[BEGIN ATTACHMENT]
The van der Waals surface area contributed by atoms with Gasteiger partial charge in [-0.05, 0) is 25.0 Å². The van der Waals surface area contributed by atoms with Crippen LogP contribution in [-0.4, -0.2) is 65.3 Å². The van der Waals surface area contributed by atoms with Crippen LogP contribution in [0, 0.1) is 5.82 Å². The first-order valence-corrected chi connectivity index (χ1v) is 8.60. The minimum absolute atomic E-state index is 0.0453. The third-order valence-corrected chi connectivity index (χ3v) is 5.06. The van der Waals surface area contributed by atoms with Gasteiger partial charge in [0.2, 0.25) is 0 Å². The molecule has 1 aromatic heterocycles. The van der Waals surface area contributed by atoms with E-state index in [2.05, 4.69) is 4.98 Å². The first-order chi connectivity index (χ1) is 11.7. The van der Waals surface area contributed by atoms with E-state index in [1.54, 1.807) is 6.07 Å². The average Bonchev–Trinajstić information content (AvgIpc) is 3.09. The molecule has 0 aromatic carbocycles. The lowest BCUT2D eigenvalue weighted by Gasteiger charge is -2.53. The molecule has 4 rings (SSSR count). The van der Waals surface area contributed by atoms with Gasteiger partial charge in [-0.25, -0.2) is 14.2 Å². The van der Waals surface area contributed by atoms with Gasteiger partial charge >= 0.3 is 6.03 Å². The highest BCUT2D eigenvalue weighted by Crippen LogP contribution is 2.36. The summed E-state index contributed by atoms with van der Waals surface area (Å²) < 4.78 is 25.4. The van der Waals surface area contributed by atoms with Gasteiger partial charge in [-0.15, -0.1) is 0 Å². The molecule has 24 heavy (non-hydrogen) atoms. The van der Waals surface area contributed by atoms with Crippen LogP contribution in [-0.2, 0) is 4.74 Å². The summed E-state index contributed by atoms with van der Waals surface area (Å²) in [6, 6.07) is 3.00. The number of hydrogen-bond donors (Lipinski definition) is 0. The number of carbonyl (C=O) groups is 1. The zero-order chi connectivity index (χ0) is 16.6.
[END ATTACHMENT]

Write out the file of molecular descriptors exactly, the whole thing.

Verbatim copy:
The van der Waals surface area contributed by atoms with Gasteiger partial charge in [-0.05, 0) is 25.0 Å². The van der Waals surface area contributed by atoms with Crippen LogP contribution in [-0.4, -0.2) is 65.3 Å². The van der Waals surface area contributed by atoms with Crippen LogP contribution in [0, 0.1) is 5.82 Å². The first-order valence-corrected chi connectivity index (χ1v) is 8.60. The minimum absolute atomic E-state index is 0.0453. The third-order valence-corrected chi connectivity index (χ3v) is 5.06. The van der Waals surface area contributed by atoms with Gasteiger partial charge in [0.2, 0.25) is 0 Å². The molecule has 1 aromatic heterocycles. The van der Waals surface area contributed by atoms with E-state index in [2.05, 4.69) is 4.98 Å². The first-order chi connectivity index (χ1) is 11.7. The van der Waals surface area contributed by atoms with E-state index in [1.54, 1.807) is 6.07 Å². The average Bonchev–Trinajstić information content (AvgIpc) is 3.09. The molecule has 0 aromatic carbocycles. The lowest BCUT2D eigenvalue weighted by Gasteiger charge is -2.53. The molecule has 4 rings (SSSR count). The van der Waals surface area contributed by atoms with Gasteiger partial charge in [-0.25, -0.2) is 14.2 Å². The van der Waals surface area contributed by atoms with Gasteiger partial charge >= 0.3 is 6.03 Å². The highest BCUT2D eigenvalue weighted by Crippen LogP contribution is 2.36. The summed E-state index contributed by atoms with van der Waals surface area (Å²) < 4.78 is 25.4. The van der Waals surface area contributed by atoms with Gasteiger partial charge in [-0.15, -0.1) is 0 Å². The molecule has 24 heavy (non-hydrogen) atoms. The van der Waals surface area contributed by atoms with Crippen LogP contribution in [-0.2, 0) is 4.74 Å². The summed E-state index contributed by atoms with van der Waals surface area (Å²) in [6, 6.07) is 3.00. The number of hydrogen-bond donors (Lipinski definition) is 0. The number of carbonyl (C=O) groups is 1. The zero-order chi connectivity index (χ0) is 16.6.